This week, the Belfast High Court will hear a case that could find Northern Ireland’s abortion law in breach of the UK’s human rights commitments
Sarah Ewart was forced to travel to England for an abortion after being told her pregnancy had a fatal foetal diagnosis, to bring her case to the Belfast High Court. Amnesty is an intervenor in the case, as are Humanists UK who are providing evidence of rights violation.
The case was launched following a UK Supreme Court judgment in June 2018. In this case, five of the seven UK Supreme Court judges ruled that Northern Ireland’s abortion law breaches the UK’s human rights obligations, yet the court concluded that the Northern Ireland Human Rights Commission (the body that brought the case) did not have the power to bring the proceedings forward, as it was not itself a ‘victim’ of any unlawful act.
Due to this legal technicality, the UK’s Supreme Court was unable to issue a formal declaration of incompatibility: a declaration that this ruling is incompatible with the European Human Rights Convention.
Sarah Ewart and Amnesty are hoping that by bringing an individual’s case to the Belfast High Court, the declaration of incompatibility will be achieved. Sarah Ewart, said:
“Time and time again I’ve told my story to MPs, courtrooms and judges. Each time I re-live the trauma. I hope this will be the last time I have to go to court and prove that women like me should be able to access abortion services at home, without being forced to travel. I hope this case can bring a ruling that helps end the suffering for us all.”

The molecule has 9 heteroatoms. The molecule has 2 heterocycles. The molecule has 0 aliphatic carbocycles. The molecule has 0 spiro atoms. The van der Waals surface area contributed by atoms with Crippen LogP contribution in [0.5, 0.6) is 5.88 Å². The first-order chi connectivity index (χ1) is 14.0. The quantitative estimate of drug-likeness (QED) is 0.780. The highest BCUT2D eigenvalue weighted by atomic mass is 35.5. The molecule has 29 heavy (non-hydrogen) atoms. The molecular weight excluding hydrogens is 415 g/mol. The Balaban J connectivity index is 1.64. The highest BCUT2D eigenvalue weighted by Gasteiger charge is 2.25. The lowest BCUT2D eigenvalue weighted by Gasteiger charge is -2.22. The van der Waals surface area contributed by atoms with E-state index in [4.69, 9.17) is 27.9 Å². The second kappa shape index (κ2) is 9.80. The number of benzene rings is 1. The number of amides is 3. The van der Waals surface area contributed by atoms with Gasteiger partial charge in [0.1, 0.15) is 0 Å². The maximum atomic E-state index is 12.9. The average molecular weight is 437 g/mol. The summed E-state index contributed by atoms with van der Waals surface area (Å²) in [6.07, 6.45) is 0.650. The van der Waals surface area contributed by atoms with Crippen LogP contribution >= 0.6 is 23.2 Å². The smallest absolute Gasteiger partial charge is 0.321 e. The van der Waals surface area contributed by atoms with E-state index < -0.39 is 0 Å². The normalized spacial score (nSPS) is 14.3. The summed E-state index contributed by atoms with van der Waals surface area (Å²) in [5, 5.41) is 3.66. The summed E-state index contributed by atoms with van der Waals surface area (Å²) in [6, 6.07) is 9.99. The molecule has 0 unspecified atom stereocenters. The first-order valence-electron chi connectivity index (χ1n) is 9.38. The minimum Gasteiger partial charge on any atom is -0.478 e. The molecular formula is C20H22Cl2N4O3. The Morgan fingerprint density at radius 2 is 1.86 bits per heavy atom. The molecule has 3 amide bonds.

Shami Chakrabarti, Labour’s Shadow Attorney General, responding to the news that Northern Ireland’s restrictive abortion laws are set to be challenged in the High Court, said:
“More than six months after the Supreme Court found that Northern Ireland abortion laws violate the fundamental rights of women, the Prime Minister is still prioritising her teetering political coalition – and just so the DUP will support her botched Brexit deal.
Grainne Teggart, Amnesty International’s Northern Ireland Campaign Manager, said:
“It’s a damning indictment on the UK Government’s failure to prioritise women’s rights and healthcare that women like Sarah are forced through the ordeal of the courts to have their rights vindicated.
“Last June, the UK’s Supreme Court made clear that the UK was in breach of its human rights obligations, but the final judgment couldn’t be made because an individual hadn’t brought the case forward. Sarah has bravely stepped up to be the individual who takes the case to the court.
“This hearing is our opportunity for an official judgment that Northern Ireland’s abortion law breaches the UK’s human rights commitments.
“It’s a huge moment. People everywhere will have their fingers crossed with hope that the Belfast Court rules in favour of women’s rights and reproductive freedom.
“Women in Northern Ireland cannot be left to suffer under one of the most oppressive and severe abortion laws in the world. This must be our time for change.”
Janet Farrell, a solicitor at Bhatt Murphy representing Humanists UK, commented:
“Sarah Ewart endured a horrific ordeal five years ago as a result of inhumane and outdated laws. Now she is enduring a further ordeal in the courts, due to a failure by the authorities to respond to the findings of the Supreme Court and repeated criticisms by international bodies. No woman should have to fight for access to healthcare taken for granted across the remainder of the UK.
She continues to refuse to help the most vulnerable of women, who are still having to go to Court to protect themselves. It’s not wearing t-shirts and unveiling statues that make you a feminist – you’ve got to defend other women’s rights.”